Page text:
Russia to build Pacific coal export port

Russia will begin building a new coal export terminal on its Pacific coast to increase its exports to Asia Pacific nations.

The new port comes as coal prices fall and the Australian market begins to suffer economically. 

Currently Australia is facing a coal crisis.

The commodity has faced a massive decline. 

It has fallen in price by more than a third in a year from December 2013 to December 2014, as Chinese demand waned and projects came online, flooding the market and causing excessive supply problems.

The Bureau of Resources and Energy Economics (BREE) said Australia exported 181 million tonnes of metallurgical coal in 2013-14, with this expected to increase to 185 million tonnes in 2014-15, while thermal coal exports are tipped to top 196 million tonnes in 2014-15.

Queensland alone managed to export 216 million tonnes of both thermal and coking coal for 2014, setting new export records.

For some miners it is a case of mining more, at these lower margins, to stay profitable.

According to Queensland Resources Council CEO Michael Roche: "We are seeing are Queensland coal producers replacing the high prices of a few years ago with the volumes necessary to keep their operations viable in a currently depressed market".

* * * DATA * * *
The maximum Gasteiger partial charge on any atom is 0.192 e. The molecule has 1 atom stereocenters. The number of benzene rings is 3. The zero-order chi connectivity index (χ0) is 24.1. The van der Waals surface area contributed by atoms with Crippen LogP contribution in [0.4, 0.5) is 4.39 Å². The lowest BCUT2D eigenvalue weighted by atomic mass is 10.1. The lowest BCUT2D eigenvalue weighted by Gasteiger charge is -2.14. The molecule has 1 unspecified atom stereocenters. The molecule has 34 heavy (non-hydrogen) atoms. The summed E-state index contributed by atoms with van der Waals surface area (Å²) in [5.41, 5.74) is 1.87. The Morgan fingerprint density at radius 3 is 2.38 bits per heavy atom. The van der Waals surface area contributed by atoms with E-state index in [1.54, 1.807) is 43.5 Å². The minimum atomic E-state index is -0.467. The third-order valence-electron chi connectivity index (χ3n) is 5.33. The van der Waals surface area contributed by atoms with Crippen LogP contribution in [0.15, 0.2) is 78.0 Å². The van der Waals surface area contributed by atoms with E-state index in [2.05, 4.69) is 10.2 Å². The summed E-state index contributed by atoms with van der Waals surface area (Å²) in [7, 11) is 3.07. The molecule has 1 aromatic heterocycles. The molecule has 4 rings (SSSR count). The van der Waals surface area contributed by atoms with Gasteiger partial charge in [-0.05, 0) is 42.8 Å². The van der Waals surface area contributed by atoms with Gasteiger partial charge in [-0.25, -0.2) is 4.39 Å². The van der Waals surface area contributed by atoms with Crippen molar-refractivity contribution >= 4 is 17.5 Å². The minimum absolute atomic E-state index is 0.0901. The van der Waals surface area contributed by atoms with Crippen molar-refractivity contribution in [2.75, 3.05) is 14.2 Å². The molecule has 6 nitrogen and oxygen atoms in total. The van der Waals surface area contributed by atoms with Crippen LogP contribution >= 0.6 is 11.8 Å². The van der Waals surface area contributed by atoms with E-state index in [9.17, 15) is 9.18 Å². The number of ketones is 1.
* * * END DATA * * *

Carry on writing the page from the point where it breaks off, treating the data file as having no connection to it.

Making matters worse for miners in Australia is the supply coming online from other competitors such as Indonesia, Colombia and South Africa, further flooding the market, while Russia has plans to quadruple its coal output levels by 2030.

This output will be supported by the new US$545 million coal export facility, which will be located in Russia's Primorye Territory, according to Itar-Tass.

The facility will be called the Sever (north) terminal, and will be built at Cape Petrovsky, near the existing port of Vostochny in Nakhodka, with construction slated to start in the spring of this year.

Focused solely on the Asia-Pacific region, it will move around 18.115 million tonnes of coal annually, with initial ramp up allowing it to move around 6 million tonnes within three years.

This new coal terminal is the second planned for the region, with construction already underway of a coal port at Sukhodol Bay, which will also ship 18 million tonnes annually to the Asia-Pacific region.

Image: ITAR-TAss/ Yuri Smityuk